Vehicle accidents while traveling to the fire, at the fire, and while returning from the fire resulted in 25 fatalities (18%) from 1990 to 1998. Volunteers accounted for 18 fatalities (72%). The high rate of fatalities volunteers suffer from vehicle accidents may be a result of infrequent opportunities to drive the engines. Other factors may include volunteers’ areas of response being more congested than the Federal and State wildlands, the heavier weight (and longer braking distances) of rural engines compared to the Federal engines.

A disturbing fact in vehicle-caused fatalities is the number of firefighters killed while riding outside engines: these individuals are often killed by being thrown off an engine, or by being crushed when the engine leaves the road and rolls over them.


Snags

Falling snags (dead standing trees without leaves or needles in the crowns) killed five wildland firefighters. Although this hazard has resulted in relatively few deaths, and only one has occurred since 1992, the risk of death or injuries from falling snags remains a serious concern.

The deterioration of forest health in the Western United States has resulted in enormous areas of forested land becoming susceptible to wildfire. Snags typically have much lower fuel moistures than live green trees and burn more readily. In the process, they often throw spot fires far in advance of the main fire, and often burn through more quickly than green trees, falling with little or no warning.

The risk of injuries from falling snags increases during the night operational period when visibility is greatly reduced. While the cooler nighttime period is generally a more effective time to gain control on wildfires, the increased risk from unseen falling snags may limit the widespread use of crews at night in areas of dead and dying timber.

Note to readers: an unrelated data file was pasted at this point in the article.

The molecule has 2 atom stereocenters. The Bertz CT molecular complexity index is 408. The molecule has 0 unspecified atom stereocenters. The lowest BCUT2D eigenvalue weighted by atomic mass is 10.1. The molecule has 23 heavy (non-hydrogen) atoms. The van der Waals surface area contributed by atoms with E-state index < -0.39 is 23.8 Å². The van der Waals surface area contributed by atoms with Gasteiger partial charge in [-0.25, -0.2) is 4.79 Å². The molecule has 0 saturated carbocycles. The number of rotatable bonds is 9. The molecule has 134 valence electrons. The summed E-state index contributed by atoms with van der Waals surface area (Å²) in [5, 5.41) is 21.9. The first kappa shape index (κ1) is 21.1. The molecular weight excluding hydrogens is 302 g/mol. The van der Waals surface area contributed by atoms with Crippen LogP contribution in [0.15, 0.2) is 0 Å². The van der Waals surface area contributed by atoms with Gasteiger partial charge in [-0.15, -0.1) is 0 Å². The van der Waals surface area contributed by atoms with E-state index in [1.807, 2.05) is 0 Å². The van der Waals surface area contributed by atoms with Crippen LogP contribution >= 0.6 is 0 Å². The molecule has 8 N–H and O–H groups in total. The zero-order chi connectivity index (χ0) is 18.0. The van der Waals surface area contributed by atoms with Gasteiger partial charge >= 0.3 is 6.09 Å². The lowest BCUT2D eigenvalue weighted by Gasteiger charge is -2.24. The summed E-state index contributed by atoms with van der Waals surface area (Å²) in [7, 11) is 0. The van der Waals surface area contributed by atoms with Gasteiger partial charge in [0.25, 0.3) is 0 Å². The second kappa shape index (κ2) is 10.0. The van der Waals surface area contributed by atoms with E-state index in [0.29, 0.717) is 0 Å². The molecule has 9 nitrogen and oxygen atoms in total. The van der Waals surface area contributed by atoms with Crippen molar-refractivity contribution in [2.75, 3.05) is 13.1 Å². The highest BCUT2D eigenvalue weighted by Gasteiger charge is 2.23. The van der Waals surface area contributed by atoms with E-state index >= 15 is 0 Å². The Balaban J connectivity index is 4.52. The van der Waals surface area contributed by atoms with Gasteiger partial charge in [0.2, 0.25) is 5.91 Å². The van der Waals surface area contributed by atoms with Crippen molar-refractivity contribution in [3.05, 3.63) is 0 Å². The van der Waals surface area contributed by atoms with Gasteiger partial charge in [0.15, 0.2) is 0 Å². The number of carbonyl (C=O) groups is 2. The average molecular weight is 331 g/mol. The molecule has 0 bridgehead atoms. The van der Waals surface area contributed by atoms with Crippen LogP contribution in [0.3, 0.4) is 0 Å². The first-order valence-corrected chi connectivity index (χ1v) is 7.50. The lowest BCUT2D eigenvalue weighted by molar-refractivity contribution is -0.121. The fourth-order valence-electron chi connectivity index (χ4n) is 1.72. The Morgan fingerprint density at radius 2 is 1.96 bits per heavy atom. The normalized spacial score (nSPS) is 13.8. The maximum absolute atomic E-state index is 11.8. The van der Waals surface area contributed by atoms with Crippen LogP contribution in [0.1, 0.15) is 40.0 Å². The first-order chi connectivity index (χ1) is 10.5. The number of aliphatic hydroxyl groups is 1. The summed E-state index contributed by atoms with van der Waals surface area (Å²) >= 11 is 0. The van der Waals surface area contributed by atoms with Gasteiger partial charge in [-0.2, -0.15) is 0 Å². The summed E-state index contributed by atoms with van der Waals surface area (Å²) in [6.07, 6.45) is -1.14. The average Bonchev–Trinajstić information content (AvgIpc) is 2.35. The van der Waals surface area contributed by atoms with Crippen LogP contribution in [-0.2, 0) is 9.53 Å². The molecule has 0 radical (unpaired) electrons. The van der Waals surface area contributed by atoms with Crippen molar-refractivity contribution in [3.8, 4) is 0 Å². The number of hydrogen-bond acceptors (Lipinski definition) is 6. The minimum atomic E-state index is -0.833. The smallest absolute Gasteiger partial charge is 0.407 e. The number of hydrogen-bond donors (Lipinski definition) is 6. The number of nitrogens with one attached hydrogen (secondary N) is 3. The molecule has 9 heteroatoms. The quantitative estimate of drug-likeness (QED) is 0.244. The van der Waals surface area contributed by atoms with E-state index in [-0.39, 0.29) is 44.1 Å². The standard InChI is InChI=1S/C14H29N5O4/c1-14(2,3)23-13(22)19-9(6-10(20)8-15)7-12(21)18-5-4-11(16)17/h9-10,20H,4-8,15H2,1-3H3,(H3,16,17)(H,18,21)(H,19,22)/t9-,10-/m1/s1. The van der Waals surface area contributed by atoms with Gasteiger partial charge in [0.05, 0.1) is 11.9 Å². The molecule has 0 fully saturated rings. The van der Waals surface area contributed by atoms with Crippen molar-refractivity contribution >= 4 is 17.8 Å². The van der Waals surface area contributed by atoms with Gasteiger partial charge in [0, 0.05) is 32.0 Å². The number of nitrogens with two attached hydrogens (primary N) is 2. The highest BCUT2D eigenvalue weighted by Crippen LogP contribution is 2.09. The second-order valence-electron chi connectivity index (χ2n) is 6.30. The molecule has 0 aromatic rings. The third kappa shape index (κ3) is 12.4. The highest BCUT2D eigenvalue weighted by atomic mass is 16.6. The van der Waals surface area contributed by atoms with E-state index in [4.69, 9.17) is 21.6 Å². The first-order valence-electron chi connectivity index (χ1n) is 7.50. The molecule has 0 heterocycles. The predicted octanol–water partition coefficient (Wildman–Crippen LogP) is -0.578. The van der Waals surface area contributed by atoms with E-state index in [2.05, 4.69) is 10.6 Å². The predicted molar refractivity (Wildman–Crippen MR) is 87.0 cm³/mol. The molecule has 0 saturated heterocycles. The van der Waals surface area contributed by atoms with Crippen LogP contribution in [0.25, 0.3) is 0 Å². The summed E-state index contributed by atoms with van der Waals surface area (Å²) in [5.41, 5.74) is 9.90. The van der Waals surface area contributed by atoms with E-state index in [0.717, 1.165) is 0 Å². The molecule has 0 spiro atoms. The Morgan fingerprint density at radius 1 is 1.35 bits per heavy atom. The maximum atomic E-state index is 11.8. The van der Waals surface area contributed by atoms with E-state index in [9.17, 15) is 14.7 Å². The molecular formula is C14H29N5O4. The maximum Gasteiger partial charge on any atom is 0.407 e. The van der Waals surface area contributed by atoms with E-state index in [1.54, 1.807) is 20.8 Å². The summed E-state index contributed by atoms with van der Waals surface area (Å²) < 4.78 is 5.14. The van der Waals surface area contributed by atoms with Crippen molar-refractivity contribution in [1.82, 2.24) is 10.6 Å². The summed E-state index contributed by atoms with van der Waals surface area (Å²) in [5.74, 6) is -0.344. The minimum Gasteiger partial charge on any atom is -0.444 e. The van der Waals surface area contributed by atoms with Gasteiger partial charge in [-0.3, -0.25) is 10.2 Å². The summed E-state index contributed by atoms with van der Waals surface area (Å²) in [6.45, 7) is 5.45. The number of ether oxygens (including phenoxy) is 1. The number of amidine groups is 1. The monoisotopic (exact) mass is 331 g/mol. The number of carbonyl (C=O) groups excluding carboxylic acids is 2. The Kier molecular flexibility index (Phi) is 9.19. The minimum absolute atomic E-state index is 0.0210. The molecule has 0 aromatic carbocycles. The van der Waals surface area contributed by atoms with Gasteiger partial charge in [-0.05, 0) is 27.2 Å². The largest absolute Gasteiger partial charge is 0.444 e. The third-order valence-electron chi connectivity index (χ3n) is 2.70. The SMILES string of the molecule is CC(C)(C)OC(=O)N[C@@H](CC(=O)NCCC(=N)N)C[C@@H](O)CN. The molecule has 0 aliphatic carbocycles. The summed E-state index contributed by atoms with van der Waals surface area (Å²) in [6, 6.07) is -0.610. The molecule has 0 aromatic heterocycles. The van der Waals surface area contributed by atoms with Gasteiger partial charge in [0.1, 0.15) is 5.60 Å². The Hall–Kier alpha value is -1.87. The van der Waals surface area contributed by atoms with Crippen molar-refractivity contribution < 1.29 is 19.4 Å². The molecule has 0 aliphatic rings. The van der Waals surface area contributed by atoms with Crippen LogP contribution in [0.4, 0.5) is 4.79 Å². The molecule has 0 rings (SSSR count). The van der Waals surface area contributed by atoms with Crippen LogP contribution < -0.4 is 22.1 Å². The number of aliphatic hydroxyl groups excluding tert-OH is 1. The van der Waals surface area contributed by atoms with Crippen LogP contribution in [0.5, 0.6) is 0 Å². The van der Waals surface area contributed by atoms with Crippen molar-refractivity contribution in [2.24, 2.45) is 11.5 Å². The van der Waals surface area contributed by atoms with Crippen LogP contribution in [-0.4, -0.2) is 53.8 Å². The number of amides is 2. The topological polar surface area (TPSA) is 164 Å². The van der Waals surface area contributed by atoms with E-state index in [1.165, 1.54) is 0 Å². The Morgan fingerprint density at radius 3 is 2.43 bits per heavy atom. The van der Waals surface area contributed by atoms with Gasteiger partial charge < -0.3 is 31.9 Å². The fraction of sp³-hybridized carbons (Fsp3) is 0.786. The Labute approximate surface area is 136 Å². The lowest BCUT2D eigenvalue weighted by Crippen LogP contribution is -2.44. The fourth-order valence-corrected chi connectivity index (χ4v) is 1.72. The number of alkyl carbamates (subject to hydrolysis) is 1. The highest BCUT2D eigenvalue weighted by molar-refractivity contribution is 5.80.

Individual Responsibility

All firefighters are ultimately responsible for their own safety and well being. Several areas are totally within the individual’s control.

Physical Fitness

Wildland firefighting requires a high level of fitness that anyone can achieve who is willing to invest an hour a day in a physical-conditioning program such as aerobics, running, or bicycling.

Self Discipline

Whether someone is driving an engine, flying an aircraft, or attacking a wildfire, self-discipline can reduce fatalities. When individuals adhere to Agency policies, standard operating procedures, driving laws, work/rest cycles, and other guidelines, they help ensure a safe operation and the successful completion of the fire mission.

Training

Training is especially critical in wild-land fire operations. Firefighters need to understand the hazards of steep, winding, unpaved roads; live and dead vegetative fuels whose flammability varies with the season as well as the time of day; and fire behavior that is directly and immediately affected by both the terrain and the weather. Understanding these factors requires specialized training.

Personal Protective Clothing and Equipment

Personal Protective Equipment can help protect firefighters when they find themselves in areas of high radiant heat or direct-flame contact.

An alarming trend of heat stress injuries and fatalities on wildfires is developing. In addition, several wildland agencies are requiring double layering of either Nomex or a Nomex/cotton combination on both the upper and lower torso to increase protection from radiant heat, allowing firefighters to stay closer to the fire for a longer time.

In Australia, the recently completed Project Aquarius looked at the physiological effect of PPE on firefighters, and concluded that the majority of heat stress in a firefighter was internally generated.

The study found that PPE should be "designed to let heat out, not keep heat out."

The deaths of wildland firefighters are tragedies we must strive to prevent. We must not fail to apply the lessons.

Extract reprinted with permission from:

"Wildland Fire Fatalities in the United States 1990 to 1998"
by
Richard Mangan

USDA Forest Service
Technology & Development Program
Missoula, Montana USA
March 1999